Nikki: I would say probably one of the most difficult decisions tends to be around budget, around money. How much are we going to spend and invest in this program because it really is an investment?

Host: It's probably not a surprise. That doesn't surprise you?

Nikki: No. No, when it comes to wellness programs, one of the things that we have to be really transparent with our clients on is that because it's an investment, this means putting in some money at the beginning. And often it means driving engagement with some activities that are going to cost some money initially. So whether that's driving members to complete their preventive screenings, when you're talking about a population that really hasn't been engaged in preventive care in the past, now you're asking them, "Go use your benefits. We need you to go to the doctor. Get those preventive screenings so that we can mitigate any risks going forward." And so, again, one of those decisions is around how much to spend so that in the long run you can help improve those health outcomes and ultimately save some money.

Host: All right. Now, in that topic of saving money. So when you have a health plan, there's millions of members. Are there any strategies for cost-saving measures that can be used that really has a big impact when you scale it up to the millions?

Nikki: A couple of things that I'm thinking about. One is what I just mentioned around the preventive screenings, so helping our groups understand the importance of effective communication strategies, and really communicating to members about their benefits, about those preventive screenings which, again, in the end, is going to save money for our clients. So, that's one. That's usually a really big piece for our health plan partners.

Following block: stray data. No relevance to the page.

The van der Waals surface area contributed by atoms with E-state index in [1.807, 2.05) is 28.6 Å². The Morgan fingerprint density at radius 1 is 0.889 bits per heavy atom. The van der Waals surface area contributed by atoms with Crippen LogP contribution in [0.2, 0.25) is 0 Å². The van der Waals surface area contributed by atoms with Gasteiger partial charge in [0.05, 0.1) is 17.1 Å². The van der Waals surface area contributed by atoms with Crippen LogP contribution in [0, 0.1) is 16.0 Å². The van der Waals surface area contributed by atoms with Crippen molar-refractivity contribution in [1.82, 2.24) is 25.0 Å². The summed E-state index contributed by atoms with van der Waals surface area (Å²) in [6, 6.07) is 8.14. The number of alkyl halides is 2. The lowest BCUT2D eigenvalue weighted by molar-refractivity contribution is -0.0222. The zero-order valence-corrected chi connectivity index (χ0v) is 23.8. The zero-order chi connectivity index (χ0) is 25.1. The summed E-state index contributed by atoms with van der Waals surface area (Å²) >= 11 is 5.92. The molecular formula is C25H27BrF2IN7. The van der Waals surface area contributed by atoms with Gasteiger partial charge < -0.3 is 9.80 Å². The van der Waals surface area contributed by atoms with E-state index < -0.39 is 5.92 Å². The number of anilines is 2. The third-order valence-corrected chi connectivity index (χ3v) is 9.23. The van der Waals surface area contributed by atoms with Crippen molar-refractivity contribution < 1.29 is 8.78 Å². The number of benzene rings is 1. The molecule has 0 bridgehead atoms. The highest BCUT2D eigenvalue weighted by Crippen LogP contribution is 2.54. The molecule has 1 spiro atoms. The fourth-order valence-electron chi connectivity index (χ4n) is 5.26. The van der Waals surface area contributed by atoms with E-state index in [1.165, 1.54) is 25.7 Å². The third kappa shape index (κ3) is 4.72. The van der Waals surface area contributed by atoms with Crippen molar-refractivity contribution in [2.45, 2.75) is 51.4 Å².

And then, secondly, it's just using all the tools and resources effectively. And so having a clear understanding of how you can reach people. You don't want to spend, or you don't want to waste money with ineffective communication strategies. And so figuring out the best way to connect to the people. And that means understanding your population really well, understanding what's going to get them engaged, understanding how best to communicate with them.

Host: And it's just like you talked about earlier with that timeline with the first step, listening. Are there any thoughts that you have about trying to understand those that you're trying to reach early on, especially when you're rolling out something that's totally new? You know, when you have something new that comes into the workplace, that might seem a little bit, "What's going on here? What's happening?" It might seem invasive, so what are some of the tactics that you see that works best in a rollout as it relates to asking questions and making sure that you can get the buy-in?

Nikki: It means starting early with the communication. You don't want to roll out a program and then start communicating about this program or telling employees, "This is what you need to do. Go do this. There's this available to you and this available to you." You need to start very early on in implementation and communicating the benefits of our program to the employees. Helping them to understand the value of it, that it isn't meant to be this invasive program. Helping them see how it can be beneficial to them. So communication, you'll probably hear me say that a lot today because it is so important for the clients but then also at the employee level.